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Wolfville, Nova Scotia


Mood Indigo

Chris Campbell

Michel Gondry has a unique style and it's not for everyone. Through his films he brings things that are personal and whimsical and in the adaptations and collaborations you can see different elements emerge or recede in the story. Bursting with ideas and practical visual effects, Gondry is hard to pin down and through his documentaries you get to see a bit more of what interests him, but imusic videos free his imagination. In the adaptation of a novel by Boris Vian, Mood Indigo, he finds the right balance between imagination and the source which gives a framework that contains his sensibilities within a dramatic structure.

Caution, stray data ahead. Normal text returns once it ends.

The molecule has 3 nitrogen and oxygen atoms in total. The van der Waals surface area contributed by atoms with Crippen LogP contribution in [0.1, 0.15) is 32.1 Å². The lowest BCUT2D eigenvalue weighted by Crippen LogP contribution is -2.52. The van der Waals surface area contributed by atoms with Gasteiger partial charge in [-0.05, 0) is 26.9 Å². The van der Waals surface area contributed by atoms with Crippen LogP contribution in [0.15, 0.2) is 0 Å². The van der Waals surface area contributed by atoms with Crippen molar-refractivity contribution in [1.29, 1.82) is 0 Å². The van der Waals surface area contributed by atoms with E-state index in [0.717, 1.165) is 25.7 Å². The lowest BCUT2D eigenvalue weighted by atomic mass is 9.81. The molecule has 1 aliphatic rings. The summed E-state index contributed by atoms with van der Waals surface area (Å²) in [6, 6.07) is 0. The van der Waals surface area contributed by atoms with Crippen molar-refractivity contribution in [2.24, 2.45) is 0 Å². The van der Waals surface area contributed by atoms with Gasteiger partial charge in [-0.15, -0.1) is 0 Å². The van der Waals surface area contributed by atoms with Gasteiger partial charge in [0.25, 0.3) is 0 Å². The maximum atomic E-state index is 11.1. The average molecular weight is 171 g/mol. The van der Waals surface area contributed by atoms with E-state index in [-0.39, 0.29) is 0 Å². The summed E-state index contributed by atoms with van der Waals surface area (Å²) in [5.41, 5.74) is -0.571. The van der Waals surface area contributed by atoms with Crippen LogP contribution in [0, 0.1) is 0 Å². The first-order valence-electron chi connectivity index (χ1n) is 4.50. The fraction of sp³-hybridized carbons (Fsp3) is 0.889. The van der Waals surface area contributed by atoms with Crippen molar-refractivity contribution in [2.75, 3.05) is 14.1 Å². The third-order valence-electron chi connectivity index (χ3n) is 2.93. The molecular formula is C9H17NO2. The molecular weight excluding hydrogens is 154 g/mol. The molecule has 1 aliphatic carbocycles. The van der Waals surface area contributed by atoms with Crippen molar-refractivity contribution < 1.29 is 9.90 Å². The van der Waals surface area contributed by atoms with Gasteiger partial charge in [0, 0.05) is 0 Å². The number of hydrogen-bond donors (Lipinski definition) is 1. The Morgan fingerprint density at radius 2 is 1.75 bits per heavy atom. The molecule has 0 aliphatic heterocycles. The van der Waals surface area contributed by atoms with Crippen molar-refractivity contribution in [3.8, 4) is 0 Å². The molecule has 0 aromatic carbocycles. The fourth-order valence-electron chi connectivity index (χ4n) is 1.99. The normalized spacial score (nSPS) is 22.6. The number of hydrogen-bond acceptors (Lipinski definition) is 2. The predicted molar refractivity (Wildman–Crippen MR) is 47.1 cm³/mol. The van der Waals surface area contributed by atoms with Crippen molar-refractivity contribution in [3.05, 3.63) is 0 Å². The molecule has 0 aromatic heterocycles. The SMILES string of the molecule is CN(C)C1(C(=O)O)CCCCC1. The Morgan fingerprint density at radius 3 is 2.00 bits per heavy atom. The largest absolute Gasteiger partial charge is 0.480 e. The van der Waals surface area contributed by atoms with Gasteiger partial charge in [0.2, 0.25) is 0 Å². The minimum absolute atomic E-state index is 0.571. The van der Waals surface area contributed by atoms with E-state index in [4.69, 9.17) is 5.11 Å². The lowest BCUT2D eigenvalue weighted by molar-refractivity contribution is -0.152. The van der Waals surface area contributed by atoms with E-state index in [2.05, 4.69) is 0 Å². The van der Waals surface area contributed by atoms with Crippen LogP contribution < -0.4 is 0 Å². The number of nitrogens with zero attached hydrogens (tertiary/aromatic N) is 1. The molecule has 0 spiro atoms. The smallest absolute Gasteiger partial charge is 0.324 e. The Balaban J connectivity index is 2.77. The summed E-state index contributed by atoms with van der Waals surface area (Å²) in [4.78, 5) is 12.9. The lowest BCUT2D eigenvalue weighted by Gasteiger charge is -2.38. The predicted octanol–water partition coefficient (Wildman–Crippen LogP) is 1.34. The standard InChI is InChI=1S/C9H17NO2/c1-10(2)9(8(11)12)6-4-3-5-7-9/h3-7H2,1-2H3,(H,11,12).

Visually as ambitious as The Science of Sleep, but pushing some elements further (the colour saturation of the film reflects the mood of the main character) it contains all the lightness and darkness that Gondry brings with him. It's surreal with a melancholy beauty and feels small and personal even though some of the set pieces are massive (such as a room filled with moving typewriters and typists). After the strange train wreck of The Green Hornet it's good to see Gondry working on something big with heart.

Romain Duris and Audrey Tautou are the couple at the centre of the film and they have a great chemistry. The story is a non-Hollywood one with a deep darkness running throughout the film right from the beginning. Gondry embraces all the elements and there is a visual diversity to the film that starts to make sense after a while. It feels like Gondry had a lot of pent-up creative energy that explodes out onto the screen in the creation of a unique world with concrete metaphors and a wispy plot. I relaxed into the world of the film and happily immersed myself in it.